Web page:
In the concept design, every patch was infused with the history and personality of traditional crafts from each of Russia’s 89 regions: in a single tapestry we combined Uftyuzhskaya painting and Vologda lace, Gzhel and Zhostovo painting, Kubachi patterns and the flowers of Pavlo Posad shawls, Mezenskaya painting and Khokhloma, Yakutsk patterns, fabrics of Ivanovo and other distinctive Russian patterns. That is how we arrived at a modern, distinctive and unmistakeably Russian Look of the Games.”

  6. Those opening ceremonies sweaters certainly could have been finalists in an ugly sweater contest…but the rest of the “comfort” styling is wonderful.

    The knitting during periods of “unavoidable delay” is the best! Kudos to the lady starting the athletes. I carry mine just about everywhere, including supervising my middle schoolers in their lunchroom. Some are quite curious, which is a bonus.

  7. I noticed the Jacket and Sweaters right away. Do you know where I could get a look at that quilt? I’d be the greatest “Great Aunt” ever with a jacket like that.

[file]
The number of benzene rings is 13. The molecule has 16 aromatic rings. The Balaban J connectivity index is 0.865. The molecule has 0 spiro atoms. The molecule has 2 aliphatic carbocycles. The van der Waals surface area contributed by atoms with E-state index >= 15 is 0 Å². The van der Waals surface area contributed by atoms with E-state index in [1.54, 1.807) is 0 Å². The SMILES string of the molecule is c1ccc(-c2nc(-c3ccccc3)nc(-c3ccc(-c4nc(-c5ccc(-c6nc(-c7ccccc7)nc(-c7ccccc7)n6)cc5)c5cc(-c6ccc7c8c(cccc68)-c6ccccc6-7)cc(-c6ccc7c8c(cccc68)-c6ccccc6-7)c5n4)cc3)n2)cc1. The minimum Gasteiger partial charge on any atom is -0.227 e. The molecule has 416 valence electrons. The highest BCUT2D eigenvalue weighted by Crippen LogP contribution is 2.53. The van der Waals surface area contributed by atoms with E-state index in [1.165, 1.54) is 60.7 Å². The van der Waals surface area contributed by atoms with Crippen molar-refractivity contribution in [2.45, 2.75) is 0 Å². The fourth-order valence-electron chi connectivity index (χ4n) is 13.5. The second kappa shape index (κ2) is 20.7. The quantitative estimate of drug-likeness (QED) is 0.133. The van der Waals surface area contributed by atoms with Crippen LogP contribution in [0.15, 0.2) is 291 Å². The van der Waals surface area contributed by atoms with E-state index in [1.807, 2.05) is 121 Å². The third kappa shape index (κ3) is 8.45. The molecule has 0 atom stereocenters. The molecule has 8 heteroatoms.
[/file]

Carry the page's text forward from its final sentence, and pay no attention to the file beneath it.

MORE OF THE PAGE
8. The Snowboarding team jacket is awesome. I wouldn’t mind finding some fabric and make one for myself. But, RL should never be allowed to make Olympic uniforms ever again. Those sweaters were awful.

  9. I’m obsessed with that jacket! I posted about it on Facebook, along with the press release, plus contacted Burton asking if I could buy one. They said they’re not available for purchase but they’d pass along my suggestion. I’m thinking of recreating it myself in wool felt. Old thrifted suits would be fun to use too.
    This is also a fun article about the symbol of quilts in the Olympics http://resources.quiltwoman.com/blog/patchwork-quilt-2014-olympic-winter-games-official-look/

  10. There is one group that is knitting an afghan to gift to the following Olympics Team in their sport. They are doing this during their off time. What a wonderful way to relax, yet think of others.
    Those Ralph Lauren sweaters were all knit from wool from my 2nd cousins ranch in Oregon. It was great seeing what a family member has worked so hard to do being worn at the Olympics!

  11. I was under the impression that the knitter (coach) was a man…they did a short story on him. Might be somewhat difficult to knit with gloves on! He certainly wasn’t doing a cable.

  12. I noticed the backdrop of the figure skating “kiss and cry area” and was thinking quilting blocks.

    Anyone catch the comments on the pants worn by Norway’s mens curling team, 3 different pairs that I’ve seen.

  13. I LOVE the skier’s jackets and noticed them right away! I wondered if there would be talk of them in the sewing and quilting worlds–and here it is! Burton is missing a huge boat by not making them for commercial sale. And I agree with others–I’d like to see some yardage available!